Down 15% year-to-date, the Energy Select Sector SPDR (NYSEArca: XLE) is the worst performer among the nine sector SPDR exchange traded funds this year and traders’ pessimism toward the energy sector is reflected in elevated short interest in some of XLE’s big-name holdings.
Ongoing struggles for XLE and rival energy ETFs are prompting some market observers to wave the white flag when it comes to forecasting what’s next in the energy patch.
Some institutional investors are steering clear of energy stocks, but at least one exchange traded funds strategist is embracing beaten-up energy sector ETFs. However, that could portend opportunity with XLE.
Profit expectations have fallen dramatically which in turn has pushed the sector’s P/E ratio much higher even as stock prices have declined, though P/Es have come off their highs and estimates appear to have stabilized,” according to AltaVista. [Oil ETF Dividends Appear Safe…Sort Of]
“Bespoke Investment Group observes that short interest as a percent of shares available for trading, known as the “float,” has spiked for the average company in the energy sector, to 11.6 percent as of mid-October,” reports Luke Kawa for Bloomberg.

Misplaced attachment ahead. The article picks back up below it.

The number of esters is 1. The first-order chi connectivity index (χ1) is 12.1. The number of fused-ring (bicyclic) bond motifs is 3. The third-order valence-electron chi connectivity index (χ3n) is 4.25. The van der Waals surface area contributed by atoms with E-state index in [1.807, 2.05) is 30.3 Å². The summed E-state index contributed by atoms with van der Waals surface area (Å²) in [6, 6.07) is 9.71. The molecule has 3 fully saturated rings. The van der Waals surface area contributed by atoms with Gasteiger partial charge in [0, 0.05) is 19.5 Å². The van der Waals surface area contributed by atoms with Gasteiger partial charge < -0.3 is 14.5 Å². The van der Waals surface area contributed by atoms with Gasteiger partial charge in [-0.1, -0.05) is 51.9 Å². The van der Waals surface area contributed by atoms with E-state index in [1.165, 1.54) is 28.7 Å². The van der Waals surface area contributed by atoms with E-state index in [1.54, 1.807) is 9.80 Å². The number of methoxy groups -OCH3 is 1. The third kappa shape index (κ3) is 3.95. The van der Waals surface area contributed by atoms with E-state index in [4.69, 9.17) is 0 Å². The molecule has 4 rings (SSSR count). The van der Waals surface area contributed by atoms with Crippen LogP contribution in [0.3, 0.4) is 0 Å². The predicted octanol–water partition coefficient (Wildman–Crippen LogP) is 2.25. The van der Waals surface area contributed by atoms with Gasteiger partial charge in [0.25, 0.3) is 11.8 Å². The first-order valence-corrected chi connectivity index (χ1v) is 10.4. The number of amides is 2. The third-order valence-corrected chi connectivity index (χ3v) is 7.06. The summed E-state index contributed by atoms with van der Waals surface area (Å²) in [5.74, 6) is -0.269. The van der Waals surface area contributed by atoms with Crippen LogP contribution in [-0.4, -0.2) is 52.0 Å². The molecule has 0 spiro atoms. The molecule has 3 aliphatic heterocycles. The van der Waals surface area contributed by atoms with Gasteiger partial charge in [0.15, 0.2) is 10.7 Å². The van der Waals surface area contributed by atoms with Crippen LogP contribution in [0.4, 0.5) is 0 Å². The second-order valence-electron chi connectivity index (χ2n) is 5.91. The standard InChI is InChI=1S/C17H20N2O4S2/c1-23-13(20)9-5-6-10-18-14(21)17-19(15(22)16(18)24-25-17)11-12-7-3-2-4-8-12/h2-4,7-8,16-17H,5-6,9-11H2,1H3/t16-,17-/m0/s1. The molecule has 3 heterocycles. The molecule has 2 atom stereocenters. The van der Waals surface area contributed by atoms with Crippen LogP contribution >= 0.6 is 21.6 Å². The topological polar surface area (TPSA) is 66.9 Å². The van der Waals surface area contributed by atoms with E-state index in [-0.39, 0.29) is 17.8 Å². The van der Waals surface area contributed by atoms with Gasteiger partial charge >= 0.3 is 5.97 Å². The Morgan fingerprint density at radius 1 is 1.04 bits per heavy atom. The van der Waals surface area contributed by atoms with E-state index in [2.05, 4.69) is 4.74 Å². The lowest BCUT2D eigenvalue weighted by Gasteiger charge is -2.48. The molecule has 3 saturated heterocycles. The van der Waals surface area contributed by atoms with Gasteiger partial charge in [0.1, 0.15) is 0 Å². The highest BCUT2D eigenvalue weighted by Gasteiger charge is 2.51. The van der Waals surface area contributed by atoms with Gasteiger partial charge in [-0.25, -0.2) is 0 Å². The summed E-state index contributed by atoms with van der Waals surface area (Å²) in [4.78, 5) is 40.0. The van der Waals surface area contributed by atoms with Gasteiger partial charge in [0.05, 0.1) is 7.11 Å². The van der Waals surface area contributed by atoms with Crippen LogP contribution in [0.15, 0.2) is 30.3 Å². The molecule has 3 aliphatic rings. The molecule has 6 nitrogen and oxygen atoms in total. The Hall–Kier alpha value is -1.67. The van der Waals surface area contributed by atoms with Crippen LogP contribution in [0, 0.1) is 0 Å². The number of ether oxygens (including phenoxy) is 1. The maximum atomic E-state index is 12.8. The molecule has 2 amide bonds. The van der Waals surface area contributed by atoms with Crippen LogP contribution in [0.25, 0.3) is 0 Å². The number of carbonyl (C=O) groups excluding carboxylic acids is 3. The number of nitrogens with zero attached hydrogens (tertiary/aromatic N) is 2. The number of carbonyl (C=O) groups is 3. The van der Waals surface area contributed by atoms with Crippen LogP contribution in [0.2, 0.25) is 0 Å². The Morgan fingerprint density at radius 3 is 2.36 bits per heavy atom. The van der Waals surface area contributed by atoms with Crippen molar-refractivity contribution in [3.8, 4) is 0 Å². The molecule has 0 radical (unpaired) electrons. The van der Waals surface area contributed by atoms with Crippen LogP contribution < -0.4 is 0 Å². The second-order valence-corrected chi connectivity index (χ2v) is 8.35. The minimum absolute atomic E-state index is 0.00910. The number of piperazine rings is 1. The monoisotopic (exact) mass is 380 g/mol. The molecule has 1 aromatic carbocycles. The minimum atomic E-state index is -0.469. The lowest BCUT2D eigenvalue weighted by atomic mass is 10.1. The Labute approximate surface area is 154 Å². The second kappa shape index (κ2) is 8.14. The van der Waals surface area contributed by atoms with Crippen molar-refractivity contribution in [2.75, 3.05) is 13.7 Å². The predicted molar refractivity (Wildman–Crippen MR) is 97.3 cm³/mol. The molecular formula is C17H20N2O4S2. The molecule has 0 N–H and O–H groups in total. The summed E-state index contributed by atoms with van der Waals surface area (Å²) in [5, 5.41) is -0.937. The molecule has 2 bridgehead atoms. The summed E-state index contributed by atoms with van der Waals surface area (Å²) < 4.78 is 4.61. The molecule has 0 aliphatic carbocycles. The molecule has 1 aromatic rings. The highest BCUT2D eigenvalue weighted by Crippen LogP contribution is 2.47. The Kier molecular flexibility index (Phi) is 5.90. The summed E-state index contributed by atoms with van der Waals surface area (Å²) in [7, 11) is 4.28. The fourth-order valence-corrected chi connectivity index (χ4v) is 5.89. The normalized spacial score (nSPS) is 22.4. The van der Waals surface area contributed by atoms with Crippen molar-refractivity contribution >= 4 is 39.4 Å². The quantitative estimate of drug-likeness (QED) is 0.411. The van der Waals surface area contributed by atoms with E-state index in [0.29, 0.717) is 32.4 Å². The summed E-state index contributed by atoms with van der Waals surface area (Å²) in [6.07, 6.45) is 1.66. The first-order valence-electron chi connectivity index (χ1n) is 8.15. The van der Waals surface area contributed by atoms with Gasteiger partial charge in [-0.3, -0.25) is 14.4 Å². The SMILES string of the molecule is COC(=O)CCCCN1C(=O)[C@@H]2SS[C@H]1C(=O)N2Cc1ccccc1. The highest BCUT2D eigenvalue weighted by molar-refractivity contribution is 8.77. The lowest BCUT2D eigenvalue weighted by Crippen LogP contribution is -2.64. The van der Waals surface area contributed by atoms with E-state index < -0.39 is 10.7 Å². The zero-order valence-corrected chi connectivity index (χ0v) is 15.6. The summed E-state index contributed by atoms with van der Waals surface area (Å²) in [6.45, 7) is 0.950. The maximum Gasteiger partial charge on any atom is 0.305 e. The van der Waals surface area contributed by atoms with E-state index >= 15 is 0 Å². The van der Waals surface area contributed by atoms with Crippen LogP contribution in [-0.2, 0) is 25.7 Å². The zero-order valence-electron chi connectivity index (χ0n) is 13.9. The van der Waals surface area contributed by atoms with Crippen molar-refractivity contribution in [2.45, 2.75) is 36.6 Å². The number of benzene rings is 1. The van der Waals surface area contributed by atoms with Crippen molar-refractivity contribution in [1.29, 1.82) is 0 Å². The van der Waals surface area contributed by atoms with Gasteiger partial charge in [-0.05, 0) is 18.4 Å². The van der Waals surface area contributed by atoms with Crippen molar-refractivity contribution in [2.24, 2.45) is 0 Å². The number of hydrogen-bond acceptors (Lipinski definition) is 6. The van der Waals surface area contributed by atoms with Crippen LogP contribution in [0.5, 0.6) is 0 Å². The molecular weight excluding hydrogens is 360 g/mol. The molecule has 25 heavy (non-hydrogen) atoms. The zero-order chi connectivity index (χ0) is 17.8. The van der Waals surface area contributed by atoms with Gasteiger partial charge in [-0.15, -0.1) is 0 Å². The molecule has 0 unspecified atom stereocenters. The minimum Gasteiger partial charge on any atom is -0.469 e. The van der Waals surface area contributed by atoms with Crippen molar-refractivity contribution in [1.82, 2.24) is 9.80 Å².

Valuations are also sitting at relatively attractive levels as well. Looking at the energy sector’s price-to-book ratio since 1990, the sector’s valuations are hovering near lows last seen during the financial downturn.
Morgan Stanley says investors can find more attractive entry points in the energy sector several months out, indicating that there is no need to bottom-fish at current levels.
Should energy sector ETFs see more waning momentum, which is exactly was seen Tuesday, the UltraShort Oil & Gas ProShares (NYSEArca: DUG) and the Direxion Daily Energy Bear 3X Shares (NYSEArca: ERY) could prove to be winning trades. ERY attempts to deliver three times the daily inverse performance of XLE’s underlying index while DUG is a double-leveraged inverse play on the Dow Jones U.S. Oil & Gas Index.
“In mid-2008, short interest as a share of float for the average financial stock peaked at 11.7 percent, a tick higher than the current level for energy equities, according to the report,” adds Bloomberg.
Energy Select Sector SPDR
The opinions and forecasts expressed herein are solely those of Tom Lydon, and may not actually come to pass. Information on this site should not be used or construed as an offer to sell, a solicitation of an offer to buy, or a recommendation for any product.